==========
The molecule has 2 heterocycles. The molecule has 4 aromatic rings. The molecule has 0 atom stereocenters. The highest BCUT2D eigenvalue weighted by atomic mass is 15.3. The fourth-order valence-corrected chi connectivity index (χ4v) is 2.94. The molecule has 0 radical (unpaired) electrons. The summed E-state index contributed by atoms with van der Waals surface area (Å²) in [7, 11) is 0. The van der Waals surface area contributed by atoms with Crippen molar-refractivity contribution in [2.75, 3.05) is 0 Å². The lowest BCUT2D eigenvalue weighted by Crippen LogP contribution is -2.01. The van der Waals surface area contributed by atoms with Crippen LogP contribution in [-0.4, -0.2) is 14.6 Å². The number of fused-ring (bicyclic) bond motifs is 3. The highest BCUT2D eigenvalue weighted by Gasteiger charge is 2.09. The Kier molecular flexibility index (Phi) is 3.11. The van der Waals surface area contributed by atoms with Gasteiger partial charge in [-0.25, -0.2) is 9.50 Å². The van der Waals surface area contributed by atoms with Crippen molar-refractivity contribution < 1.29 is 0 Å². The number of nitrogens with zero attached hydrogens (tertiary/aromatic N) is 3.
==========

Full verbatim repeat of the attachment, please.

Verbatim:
The molecule has 2 heterocycles. The molecule has 4 aromatic rings. The molecule has 0 atom stereocenters. The highest BCUT2D eigenvalue weighted by atomic mass is 15.3. The fourth-order valence-corrected chi connectivity index (χ4v) is 2.94. The molecule has 0 radical (unpaired) electrons. The summed E-state index contributed by atoms with van der Waals surface area (Å²) in [7, 11) is 0. The van der Waals surface area contributed by atoms with Crippen molar-refractivity contribution in [2.75, 3.05) is 0 Å². The lowest BCUT2D eigenvalue weighted by Crippen LogP contribution is -2.01. The van der Waals surface area contributed by atoms with Crippen LogP contribution in [-0.4, -0.2) is 14.6 Å². The number of fused-ring (bicyclic) bond motifs is 3. The highest BCUT2D eigenvalue weighted by Gasteiger charge is 2.09. The Kier molecular flexibility index (Phi) is 3.11. The van der Waals surface area contributed by atoms with Gasteiger partial charge in [-0.25, -0.2) is 9.50 Å². The van der Waals surface area contributed by atoms with Crippen molar-refractivity contribution < 1.29 is 0 Å². The number of nitrogens with zero attached hydrogens (tertiary/aromatic N) is 3.